The Madison-Rafah Sister City Project

Karen Shevet Dinah’s letter to Isthmus

Karen R Shevet Dinah
351 West Wilson Street, No 1
Madison WI 53703-3676

06 May 2004

Dear Editor

With reference to the Isthmus report by “Watchdog” Mayor Spurns Sister (4/30/04):

After reading the criticisms of the Madison-Rafah Sister City Project (, I thought some opinion from Israel might be insightful. Since Israelis live closer to Rafah than Madisonians they’re likely to be more knowledgeable about how dangerous Rafah is and whether what claims to be a Palestinian humanitarian organization (al Mezan) is really an integral part of radical terrorist organizations. So a friend and I e-mailed and phoned Israelis we know. We described the Madison-Rafah Sister City Project and asked specifically what they knew about al Mezan. Four people responded. A summary of their responses follows:

One woman wrote, “I would like to tell you how much I appreciate your courageous action. . . . El Mezan is an NGO founded in 1999 by a member of The Palestinian Council. The activists are all volunteers . . . .They are not affiliated to any of the political groups; they focus on human rights, and because of the difficulties many people face in the Gaza Strip, they also do a lot of welfare work. . . . Gook luck with your project . . . if I have helped the people of Rafah even just a tiny bit through you, I shall be so very pleased and happy.”

Zvi Shulman of B’Tselem, The Israeli Center for Human Rights wrote, “Al Mezan is not linked with Hamas, and it is a legitimate human rights organization.”

Gila Svirsky of the Coalition of Women for Peace in Jerusalem wrote, “You’ll have to work hard to get information about al-Mezan, since Gaza is closed to all Israelis (except settlers, of course!) . . . . You certainly can use an endorsement from me. Good Luck with this!”

By phone Rabbi Arik Ascherman, Executive Director of Rabbis for Human Rights, also based in Jerusalem, had a positive reaction to the sister city relationship with Rafah and “was also happy to hear that adopting an Israeli community was also being considered.”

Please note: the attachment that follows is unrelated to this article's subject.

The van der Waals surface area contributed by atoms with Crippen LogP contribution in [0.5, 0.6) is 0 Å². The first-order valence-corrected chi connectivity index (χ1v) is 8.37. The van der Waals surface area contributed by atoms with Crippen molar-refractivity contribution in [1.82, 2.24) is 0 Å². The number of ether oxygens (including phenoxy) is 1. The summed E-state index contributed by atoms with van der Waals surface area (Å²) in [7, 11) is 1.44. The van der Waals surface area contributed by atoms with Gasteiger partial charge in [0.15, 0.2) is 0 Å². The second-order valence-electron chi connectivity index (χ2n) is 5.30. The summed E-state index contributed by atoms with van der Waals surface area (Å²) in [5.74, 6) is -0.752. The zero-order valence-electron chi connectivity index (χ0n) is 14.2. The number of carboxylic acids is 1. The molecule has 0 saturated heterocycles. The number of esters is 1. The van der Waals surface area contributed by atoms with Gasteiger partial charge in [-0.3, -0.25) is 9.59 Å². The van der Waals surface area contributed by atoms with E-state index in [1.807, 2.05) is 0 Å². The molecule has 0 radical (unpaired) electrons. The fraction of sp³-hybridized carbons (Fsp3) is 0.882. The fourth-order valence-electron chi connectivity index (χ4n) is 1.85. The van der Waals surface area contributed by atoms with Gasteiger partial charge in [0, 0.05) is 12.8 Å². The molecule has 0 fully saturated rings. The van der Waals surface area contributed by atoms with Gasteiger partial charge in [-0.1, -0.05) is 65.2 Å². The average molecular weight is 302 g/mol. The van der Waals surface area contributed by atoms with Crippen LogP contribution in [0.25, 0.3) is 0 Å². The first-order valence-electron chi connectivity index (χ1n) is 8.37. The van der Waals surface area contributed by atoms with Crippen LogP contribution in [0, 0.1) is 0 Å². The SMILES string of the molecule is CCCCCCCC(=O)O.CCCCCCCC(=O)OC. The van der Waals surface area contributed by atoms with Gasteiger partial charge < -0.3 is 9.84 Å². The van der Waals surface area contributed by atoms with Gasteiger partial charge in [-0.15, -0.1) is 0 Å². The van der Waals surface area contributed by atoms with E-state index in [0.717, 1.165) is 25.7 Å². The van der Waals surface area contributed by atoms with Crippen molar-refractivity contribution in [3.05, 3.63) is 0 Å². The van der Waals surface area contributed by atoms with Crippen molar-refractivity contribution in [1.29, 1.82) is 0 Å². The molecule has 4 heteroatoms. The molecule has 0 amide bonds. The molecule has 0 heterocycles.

Like most Jews I have a deep love for Israel and am strongly committed to the survival of Israel as a Jewish state. However, the policies of the Israeli government towards the Palestinian people have often been and continue to be despicable. These policies haven’t been good for Israelis or diaspora Jews either.

I’ve always believed grass roots, people-to-people relationships were important additions to official international policies. Given the general tenor of the larger Middle East area and of the Israeli-Palestinian conflict in particular, locally-centered, city-to-city relationships such as the Madison-Rafah project are an obvious necessity, perhaps even a replacement for continually unsuccessful governmental strategies.

Madison is a wonderful place because people here understand the complex inter-relatedness of international, national and local issues. Many of us work to make our immediate community and the wider world better and more humane. We understand that in today’s small world, humanitarian efforts which reach, seemingly far beyond our city limits, benefit us. In today’s tiny world one could easily consider Rafah our next-door neighbor. Relating to one’s next door neighbor in a kind way is basic common sense.


Karen Shevet Dinah